(From the Forward to The Principal Teachings of Buddhism by Tsongkhapa, with a commentary by Pabongka Rinpoche, translated by Geshe Lobsang Tharchin, Mahayana Sutra and Tantra Press, 1998, all emphasis and formatting mine…)
Pabongka Rinpoche was actually the second Pabongka, for it was finally agreed to announce that he had been recognized as the reincarnation of the Kenpo (or abbot) of the small monastery atop the rock.
For this reason he was sometimes referred to as “Pabongka Kentrul,” or the “reincarnation of the abbot of Pabongka.” Pabongka Rinpoche’s full name, by the way, was Kyabje Pabongkapa Jetsun Jampa Tenzin Trinley Gyatso Pel Sangpo, which translates as the “lord protector, the one from Pabongka, the venerable and glorious master whose name is the Loving One, Keeper of the Buddha’s Teachings, Ocean of the Mighty Deeds of the Buddha.” He is also popularly known as “Dechen Nyingpo,” which means “Essence of Great Bliss” and refers to his mastery of the secret teachings of Buddhism. We Tibetans feel that it is disrespectful to refer to a great religious leader with what we call his “bare” name—such as “Tsongkapa” or “Pabongka”—but we have tried here to simplify the Tibetan names to help our Western readers.
Pabongka Rinpoche’s career at Sera Mey College was not outstanding; he did finish his geshe degree, but reached only the “lingse” rank, which means that he was examined just at his own monastery and did not go on for one of the higher ranks such as “hlarampa.” …It was only after his graduation fromSera Mey, and the success of his teaching tours through the countryside outside the capital, that Pabongka Rinpoche’s fame started to spread.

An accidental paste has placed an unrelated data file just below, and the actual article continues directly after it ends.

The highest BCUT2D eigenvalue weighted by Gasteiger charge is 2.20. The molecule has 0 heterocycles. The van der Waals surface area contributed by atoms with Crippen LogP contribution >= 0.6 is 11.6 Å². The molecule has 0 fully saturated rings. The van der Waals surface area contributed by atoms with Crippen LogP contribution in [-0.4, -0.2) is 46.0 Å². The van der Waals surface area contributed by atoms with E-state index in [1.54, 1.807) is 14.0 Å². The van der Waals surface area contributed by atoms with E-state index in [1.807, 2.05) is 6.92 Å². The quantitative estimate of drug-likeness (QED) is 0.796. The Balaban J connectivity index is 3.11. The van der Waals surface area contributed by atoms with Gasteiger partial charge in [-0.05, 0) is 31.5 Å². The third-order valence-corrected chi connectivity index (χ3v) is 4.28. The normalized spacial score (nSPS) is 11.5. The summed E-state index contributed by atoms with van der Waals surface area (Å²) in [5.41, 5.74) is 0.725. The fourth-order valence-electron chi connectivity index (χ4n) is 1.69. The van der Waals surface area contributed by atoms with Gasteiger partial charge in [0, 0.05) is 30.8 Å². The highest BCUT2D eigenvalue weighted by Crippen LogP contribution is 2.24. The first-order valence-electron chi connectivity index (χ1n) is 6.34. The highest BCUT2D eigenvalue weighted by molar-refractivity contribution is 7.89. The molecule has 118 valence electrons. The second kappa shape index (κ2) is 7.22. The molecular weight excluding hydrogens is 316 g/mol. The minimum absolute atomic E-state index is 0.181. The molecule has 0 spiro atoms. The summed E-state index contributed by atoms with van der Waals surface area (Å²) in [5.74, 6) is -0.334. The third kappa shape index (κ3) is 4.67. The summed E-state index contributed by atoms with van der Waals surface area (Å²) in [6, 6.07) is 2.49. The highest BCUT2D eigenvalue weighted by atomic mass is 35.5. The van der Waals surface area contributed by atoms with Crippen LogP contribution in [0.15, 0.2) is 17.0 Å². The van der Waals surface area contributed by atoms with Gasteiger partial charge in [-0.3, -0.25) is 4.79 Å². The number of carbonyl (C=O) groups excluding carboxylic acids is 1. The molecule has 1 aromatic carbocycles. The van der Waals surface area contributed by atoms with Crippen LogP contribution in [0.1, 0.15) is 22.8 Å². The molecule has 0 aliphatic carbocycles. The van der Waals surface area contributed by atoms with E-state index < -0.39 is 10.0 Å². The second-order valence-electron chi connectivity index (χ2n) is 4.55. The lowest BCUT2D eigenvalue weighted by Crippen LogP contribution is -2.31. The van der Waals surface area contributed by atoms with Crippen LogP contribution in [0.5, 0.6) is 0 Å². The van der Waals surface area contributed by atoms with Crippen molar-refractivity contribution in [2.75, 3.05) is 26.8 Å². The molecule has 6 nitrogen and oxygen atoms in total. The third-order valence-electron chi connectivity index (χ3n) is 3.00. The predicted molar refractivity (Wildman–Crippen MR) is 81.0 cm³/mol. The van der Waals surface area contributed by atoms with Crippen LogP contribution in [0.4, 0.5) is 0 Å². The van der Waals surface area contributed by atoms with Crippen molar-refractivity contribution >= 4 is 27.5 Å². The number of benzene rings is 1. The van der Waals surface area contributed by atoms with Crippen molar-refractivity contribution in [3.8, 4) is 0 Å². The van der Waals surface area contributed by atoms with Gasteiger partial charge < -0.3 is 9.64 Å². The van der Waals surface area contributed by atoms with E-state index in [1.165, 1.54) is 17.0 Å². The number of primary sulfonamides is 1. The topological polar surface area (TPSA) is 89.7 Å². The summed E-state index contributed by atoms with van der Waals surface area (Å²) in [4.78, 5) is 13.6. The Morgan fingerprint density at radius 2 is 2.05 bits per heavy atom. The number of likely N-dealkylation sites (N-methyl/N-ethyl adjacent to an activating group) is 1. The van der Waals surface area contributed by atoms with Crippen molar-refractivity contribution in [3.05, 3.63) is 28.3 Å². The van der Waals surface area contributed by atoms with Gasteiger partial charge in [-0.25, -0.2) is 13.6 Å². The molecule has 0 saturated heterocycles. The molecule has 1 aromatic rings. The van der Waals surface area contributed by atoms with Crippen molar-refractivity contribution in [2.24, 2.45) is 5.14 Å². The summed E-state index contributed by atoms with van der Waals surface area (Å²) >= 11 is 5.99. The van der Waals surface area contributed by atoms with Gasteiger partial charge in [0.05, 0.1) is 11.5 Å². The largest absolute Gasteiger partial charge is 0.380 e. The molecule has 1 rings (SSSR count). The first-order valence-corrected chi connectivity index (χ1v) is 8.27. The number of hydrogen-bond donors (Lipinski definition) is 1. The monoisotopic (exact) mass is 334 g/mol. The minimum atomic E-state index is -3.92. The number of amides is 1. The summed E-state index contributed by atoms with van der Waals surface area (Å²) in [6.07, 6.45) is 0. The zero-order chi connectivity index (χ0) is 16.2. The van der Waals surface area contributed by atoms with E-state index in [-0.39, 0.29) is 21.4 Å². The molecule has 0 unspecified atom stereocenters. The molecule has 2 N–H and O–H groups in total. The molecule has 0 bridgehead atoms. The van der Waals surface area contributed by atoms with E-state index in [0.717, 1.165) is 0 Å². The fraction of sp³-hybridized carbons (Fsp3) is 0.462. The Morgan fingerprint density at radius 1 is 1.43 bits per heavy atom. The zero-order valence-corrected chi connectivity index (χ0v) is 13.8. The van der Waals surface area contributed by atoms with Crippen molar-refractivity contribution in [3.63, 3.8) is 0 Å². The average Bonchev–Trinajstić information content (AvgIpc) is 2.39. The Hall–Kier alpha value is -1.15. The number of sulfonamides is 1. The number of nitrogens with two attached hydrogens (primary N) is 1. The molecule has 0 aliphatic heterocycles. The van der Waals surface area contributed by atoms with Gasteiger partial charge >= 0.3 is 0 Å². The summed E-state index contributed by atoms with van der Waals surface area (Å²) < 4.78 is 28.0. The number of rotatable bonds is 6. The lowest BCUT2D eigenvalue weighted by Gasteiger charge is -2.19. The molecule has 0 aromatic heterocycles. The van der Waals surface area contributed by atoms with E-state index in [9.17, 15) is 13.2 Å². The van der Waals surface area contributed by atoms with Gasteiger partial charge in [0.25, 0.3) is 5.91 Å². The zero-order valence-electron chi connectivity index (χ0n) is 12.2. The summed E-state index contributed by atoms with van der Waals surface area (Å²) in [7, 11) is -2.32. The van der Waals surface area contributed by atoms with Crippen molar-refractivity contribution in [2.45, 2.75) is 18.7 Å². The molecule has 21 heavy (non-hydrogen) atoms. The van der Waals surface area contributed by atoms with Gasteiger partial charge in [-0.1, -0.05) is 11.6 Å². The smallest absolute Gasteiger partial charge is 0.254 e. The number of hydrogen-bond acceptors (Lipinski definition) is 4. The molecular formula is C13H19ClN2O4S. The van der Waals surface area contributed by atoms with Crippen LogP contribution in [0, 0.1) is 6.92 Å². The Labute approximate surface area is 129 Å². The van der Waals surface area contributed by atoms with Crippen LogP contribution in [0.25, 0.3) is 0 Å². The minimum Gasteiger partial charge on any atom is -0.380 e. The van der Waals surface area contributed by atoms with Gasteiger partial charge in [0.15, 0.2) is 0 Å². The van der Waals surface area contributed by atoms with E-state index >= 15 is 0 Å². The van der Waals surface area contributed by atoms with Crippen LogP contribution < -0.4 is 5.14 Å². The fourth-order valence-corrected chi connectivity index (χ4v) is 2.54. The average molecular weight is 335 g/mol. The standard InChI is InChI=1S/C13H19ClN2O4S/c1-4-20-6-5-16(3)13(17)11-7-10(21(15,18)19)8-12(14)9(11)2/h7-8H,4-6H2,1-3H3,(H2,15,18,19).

Gradually he began to build up a huge following and displayed tremendous abilities as a public teacher.
He was not tall (as I remember about my height, and I am only 5’6″), but he was broadchested and seemed to fill the entire teaching throne when he climbed up on it to begin his discourse. His voice was incredibly powerful. On many occasions he would address gatherings of many thousands of people, yet everyone could hear him clearly (in those days in Tibet we had never heard of microphones or loudspeakers). Part of the trick of course was to pack the audience in Tibetan-style, crosslegged on the floor, with the lama on an elevated platform. Still the audience would flow out onto the porch of the hall, and sit perched above on the roof, watching through the steeple windows.
Pabongka Rinpoche had an uncanny ability to relate to his audience, and for this reason he became a teacher for the common man as well as for us monks.
The Rinpoche’s great accomplishment was that he found a way to attract and lead listeners of every level. His most famous weapon was his humor. Public discourses in Tibet could sometimes go on for ten hours or more without a break, and only a great saint could keep his attention up so long. Inevitably part of the audience would start to nod, or fall into some reverie. Then Pabongka Rinpoche would suddenly relate an amusing story or joke with a useful moral, and send his listeners into peals of laughter. This would startle the day-dreamers, who were always looking around and asking their neighbors to repeat the joke to them.